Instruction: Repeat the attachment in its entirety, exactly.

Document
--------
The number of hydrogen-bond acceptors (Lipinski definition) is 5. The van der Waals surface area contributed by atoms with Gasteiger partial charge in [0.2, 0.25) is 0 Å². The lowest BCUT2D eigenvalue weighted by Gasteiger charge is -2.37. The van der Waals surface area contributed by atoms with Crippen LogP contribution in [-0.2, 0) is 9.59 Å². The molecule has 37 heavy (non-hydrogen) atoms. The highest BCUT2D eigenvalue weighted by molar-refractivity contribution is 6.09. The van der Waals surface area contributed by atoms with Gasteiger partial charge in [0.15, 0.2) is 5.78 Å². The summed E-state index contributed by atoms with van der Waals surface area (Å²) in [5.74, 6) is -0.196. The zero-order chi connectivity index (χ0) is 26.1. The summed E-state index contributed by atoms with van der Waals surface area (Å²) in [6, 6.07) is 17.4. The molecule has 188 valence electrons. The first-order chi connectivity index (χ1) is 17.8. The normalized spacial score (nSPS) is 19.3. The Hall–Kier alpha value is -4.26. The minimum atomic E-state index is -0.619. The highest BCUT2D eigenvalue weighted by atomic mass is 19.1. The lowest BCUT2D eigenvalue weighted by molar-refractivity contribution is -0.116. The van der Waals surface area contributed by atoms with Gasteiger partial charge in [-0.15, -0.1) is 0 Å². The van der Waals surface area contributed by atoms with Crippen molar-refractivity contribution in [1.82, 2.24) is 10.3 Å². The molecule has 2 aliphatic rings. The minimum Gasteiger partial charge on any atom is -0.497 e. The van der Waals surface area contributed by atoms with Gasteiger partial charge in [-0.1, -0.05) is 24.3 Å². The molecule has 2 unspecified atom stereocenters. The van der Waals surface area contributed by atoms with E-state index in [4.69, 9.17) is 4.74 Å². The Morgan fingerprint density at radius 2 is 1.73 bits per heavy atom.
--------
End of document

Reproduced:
The number of hydrogen-bond acceptors (Lipinski definition) is 5. The van der Waals surface area contributed by atoms with Gasteiger partial charge in [0.2, 0.25) is 0 Å². The lowest BCUT2D eigenvalue weighted by Gasteiger charge is -2.37. The van der Waals surface area contributed by atoms with Crippen LogP contribution in [-0.2, 0) is 9.59 Å². The molecule has 37 heavy (non-hydrogen) atoms. The highest BCUT2D eigenvalue weighted by molar-refractivity contribution is 6.09. The van der Waals surface area contributed by atoms with Gasteiger partial charge in [0.15, 0.2) is 5.78 Å². The summed E-state index contributed by atoms with van der Waals surface area (Å²) in [5.74, 6) is -0.196. The zero-order chi connectivity index (χ0) is 26.1. The summed E-state index contributed by atoms with van der Waals surface area (Å²) in [6, 6.07) is 17.4. The molecule has 188 valence electrons. The first-order chi connectivity index (χ1) is 17.8. The normalized spacial score (nSPS) is 19.3. The Hall–Kier alpha value is -4.26. The minimum atomic E-state index is -0.619. The highest BCUT2D eigenvalue weighted by atomic mass is 19.1. The lowest BCUT2D eigenvalue weighted by molar-refractivity contribution is -0.116. The van der Waals surface area contributed by atoms with Gasteiger partial charge in [-0.15, -0.1) is 0 Å². The van der Waals surface area contributed by atoms with Crippen molar-refractivity contribution in [1.82, 2.24) is 10.3 Å². The molecule has 2 aliphatic rings. The minimum Gasteiger partial charge on any atom is -0.497 e. The van der Waals surface area contributed by atoms with Gasteiger partial charge in [-0.1, -0.05) is 24.3 Å². The molecule has 2 unspecified atom stereocenters. The van der Waals surface area contributed by atoms with E-state index in [4.69, 9.17) is 4.74 Å². The Morgan fingerprint density at radius 2 is 1.73 bits per heavy atom.